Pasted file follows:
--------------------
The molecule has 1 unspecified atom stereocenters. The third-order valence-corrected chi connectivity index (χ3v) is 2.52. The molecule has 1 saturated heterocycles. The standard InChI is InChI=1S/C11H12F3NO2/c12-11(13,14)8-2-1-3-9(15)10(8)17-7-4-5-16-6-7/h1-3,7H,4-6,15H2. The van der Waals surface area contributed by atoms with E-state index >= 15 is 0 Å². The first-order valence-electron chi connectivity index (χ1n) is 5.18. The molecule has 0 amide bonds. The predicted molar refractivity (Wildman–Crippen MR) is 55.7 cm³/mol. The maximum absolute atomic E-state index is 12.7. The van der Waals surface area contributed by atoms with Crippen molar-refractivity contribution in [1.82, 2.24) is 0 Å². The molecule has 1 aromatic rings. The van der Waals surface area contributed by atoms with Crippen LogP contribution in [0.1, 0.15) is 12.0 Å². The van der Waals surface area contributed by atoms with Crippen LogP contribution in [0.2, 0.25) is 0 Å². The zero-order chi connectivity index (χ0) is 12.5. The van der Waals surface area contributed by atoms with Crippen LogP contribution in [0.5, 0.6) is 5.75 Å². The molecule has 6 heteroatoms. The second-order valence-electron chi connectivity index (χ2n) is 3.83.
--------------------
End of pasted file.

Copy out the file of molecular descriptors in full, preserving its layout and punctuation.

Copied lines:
The molecule has 1 unspecified atom stereocenters. The third-order valence-corrected chi connectivity index (χ3v) is 2.52. The molecule has 1 saturated heterocycles. The standard InChI is InChI=1S/C11H12F3NO2/c12-11(13,14)8-2-1-3-9(15)10(8)17-7-4-5-16-6-7/h1-3,7H,4-6,15H2. The van der Waals surface area contributed by atoms with E-state index >= 15 is 0 Å². The first-order valence-electron chi connectivity index (χ1n) is 5.18. The molecule has 0 amide bonds. The predicted molar refractivity (Wildman–Crippen MR) is 55.7 cm³/mol. The maximum absolute atomic E-state index is 12.7. The van der Waals surface area contributed by atoms with Crippen molar-refractivity contribution in [1.82, 2.24) is 0 Å². The molecule has 1 aromatic rings. The van der Waals surface area contributed by atoms with Crippen LogP contribution in [0.1, 0.15) is 12.0 Å². The van der Waals surface area contributed by atoms with Crippen LogP contribution in [0.2, 0.25) is 0 Å². The zero-order chi connectivity index (χ0) is 12.5. The van der Waals surface area contributed by atoms with Crippen LogP contribution in [0.5, 0.6) is 5.75 Å². The molecule has 6 heteroatoms. The second-order valence-electron chi connectivity index (χ2n) is 3.83.